In Decade Since Downturn, Disappointments Remain

September 13, 2018
Ticonderoga #2 pencils
Photo: Unsplash/David Pennington

In the decade since the onset of the Great Recession, economic experts examine what the U.S. learned from the crash, what has changed, stayed the same, and what remains to be fixed.  

While the unemployment rate is at an 18-year low, the stock market continues to grow, and corporate profits are peaking, the homeownership rate only just stopped its decline, and male workforce participation is still sitting at record lows. As well, household debt is rising.

At the policy level, the 2011 recession autopsy by the Financial Crisis Inquiry Commission finding that the crisis was "man-made, predictable, and entirely avoidable." The Obama administration has been faulted for not going far enough in policy reform and in punishing financial executives for reckless lending. Today, experts say the U.S. remains just as prone to financial crisis as it did before the Great Recession, and CNN reminds that Congressional Republicans have rolled back Obama-era regulatory protections against predatory lending, and that the Trump administration picks for the heads of the Securities and Exchange Commission and the Consumer Financial Protection Bureau have either worked in banking, or "have been harsh critics of the agency they've been put in charge of." In both cases, they have slowed or stopped enforcement of the protections, and have cut staff to limit the agencies' abilities to investigate fraud.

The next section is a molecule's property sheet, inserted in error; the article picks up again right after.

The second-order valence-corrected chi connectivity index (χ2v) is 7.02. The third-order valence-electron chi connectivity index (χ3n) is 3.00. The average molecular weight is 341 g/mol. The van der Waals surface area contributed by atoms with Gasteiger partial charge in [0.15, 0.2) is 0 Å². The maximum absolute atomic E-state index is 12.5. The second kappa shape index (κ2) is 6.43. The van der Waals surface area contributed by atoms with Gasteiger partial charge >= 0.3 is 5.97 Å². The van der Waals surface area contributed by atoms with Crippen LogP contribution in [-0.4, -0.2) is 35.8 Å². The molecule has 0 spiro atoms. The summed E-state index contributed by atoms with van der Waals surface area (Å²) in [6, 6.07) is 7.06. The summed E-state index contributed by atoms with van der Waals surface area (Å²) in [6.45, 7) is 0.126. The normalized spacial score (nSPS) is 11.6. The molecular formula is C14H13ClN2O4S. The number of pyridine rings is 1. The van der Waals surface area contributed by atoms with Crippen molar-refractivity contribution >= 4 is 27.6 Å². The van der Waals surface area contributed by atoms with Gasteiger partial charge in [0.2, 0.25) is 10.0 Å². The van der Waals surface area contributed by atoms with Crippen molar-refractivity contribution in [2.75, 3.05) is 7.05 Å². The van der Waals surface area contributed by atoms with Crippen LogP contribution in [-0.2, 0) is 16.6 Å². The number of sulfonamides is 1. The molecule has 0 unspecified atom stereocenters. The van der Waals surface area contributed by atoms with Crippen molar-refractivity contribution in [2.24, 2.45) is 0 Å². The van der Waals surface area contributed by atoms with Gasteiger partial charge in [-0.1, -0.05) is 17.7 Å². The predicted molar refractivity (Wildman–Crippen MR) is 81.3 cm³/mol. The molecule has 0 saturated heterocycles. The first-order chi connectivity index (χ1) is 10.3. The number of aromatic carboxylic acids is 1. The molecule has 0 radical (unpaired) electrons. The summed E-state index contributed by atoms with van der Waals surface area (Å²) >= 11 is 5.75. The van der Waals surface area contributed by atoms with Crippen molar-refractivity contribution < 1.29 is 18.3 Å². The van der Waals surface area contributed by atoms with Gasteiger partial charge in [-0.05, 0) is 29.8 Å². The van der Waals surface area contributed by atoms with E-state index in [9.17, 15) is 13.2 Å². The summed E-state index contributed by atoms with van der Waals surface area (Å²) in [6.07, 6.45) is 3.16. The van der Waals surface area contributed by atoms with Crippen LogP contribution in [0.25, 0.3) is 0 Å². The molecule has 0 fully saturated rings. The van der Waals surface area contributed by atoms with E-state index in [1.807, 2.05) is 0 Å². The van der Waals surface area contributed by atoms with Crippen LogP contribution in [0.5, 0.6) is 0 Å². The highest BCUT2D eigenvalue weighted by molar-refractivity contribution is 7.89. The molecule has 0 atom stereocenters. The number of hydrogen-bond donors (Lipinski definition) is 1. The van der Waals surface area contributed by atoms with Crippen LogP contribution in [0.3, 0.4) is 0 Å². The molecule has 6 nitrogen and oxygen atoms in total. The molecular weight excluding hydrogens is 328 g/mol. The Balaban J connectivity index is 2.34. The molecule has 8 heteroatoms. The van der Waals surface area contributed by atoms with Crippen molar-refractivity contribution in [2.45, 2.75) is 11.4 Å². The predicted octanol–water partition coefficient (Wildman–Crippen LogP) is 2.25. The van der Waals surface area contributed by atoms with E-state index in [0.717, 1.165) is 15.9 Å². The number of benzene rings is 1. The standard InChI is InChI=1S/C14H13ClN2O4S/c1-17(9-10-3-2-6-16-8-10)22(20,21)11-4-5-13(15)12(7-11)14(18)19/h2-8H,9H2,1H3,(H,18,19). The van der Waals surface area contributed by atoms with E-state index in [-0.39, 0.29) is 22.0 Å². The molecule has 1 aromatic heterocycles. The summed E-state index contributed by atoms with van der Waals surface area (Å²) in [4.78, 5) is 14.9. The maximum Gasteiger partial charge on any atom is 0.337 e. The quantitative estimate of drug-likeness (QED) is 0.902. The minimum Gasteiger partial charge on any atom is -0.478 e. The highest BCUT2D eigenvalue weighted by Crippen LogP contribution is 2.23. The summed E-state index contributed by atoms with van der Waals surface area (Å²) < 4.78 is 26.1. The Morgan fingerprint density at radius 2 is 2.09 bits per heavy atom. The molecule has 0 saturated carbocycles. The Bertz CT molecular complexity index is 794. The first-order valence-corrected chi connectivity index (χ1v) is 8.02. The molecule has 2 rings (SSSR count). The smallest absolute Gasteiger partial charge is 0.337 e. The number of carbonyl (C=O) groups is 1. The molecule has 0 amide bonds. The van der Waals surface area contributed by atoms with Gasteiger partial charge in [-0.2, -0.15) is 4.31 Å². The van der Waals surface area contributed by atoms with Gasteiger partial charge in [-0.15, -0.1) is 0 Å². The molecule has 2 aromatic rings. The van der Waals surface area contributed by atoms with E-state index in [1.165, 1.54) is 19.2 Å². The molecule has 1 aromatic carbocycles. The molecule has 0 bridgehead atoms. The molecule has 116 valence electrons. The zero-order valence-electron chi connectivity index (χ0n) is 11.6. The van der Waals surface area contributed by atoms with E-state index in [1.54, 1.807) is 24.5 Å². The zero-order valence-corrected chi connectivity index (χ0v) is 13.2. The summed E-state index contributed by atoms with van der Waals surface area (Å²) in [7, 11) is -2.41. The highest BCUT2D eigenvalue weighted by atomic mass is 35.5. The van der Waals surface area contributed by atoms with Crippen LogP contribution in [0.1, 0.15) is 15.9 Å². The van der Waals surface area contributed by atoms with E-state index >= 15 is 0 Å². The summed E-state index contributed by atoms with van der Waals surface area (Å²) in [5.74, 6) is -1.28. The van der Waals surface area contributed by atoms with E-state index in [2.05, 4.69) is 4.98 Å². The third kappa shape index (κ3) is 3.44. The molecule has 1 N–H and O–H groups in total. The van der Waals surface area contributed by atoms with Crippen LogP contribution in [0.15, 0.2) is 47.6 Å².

When John Taylor starts remembering the years leading up to the financial crisis, his fury wells up all over again. "We're sitting here, 10 years later, with a short-term memory that doesn't seem to recall how we got into that mess," Taylor says. "We got into that mess because of the lack of regulation, and now we're talking about making banks less accountable. It makes no sense whatsoever." As president of the nonprofit National Community Reinvestment Coalition, he warned Congress about the predatory and fraudulent lending that was fueling a housing bubble as early as 2000. Lawmakers told the Federal Reserve to write rules that would have put a stop to the worst practices. But the crash came first.

Read more


Related Categories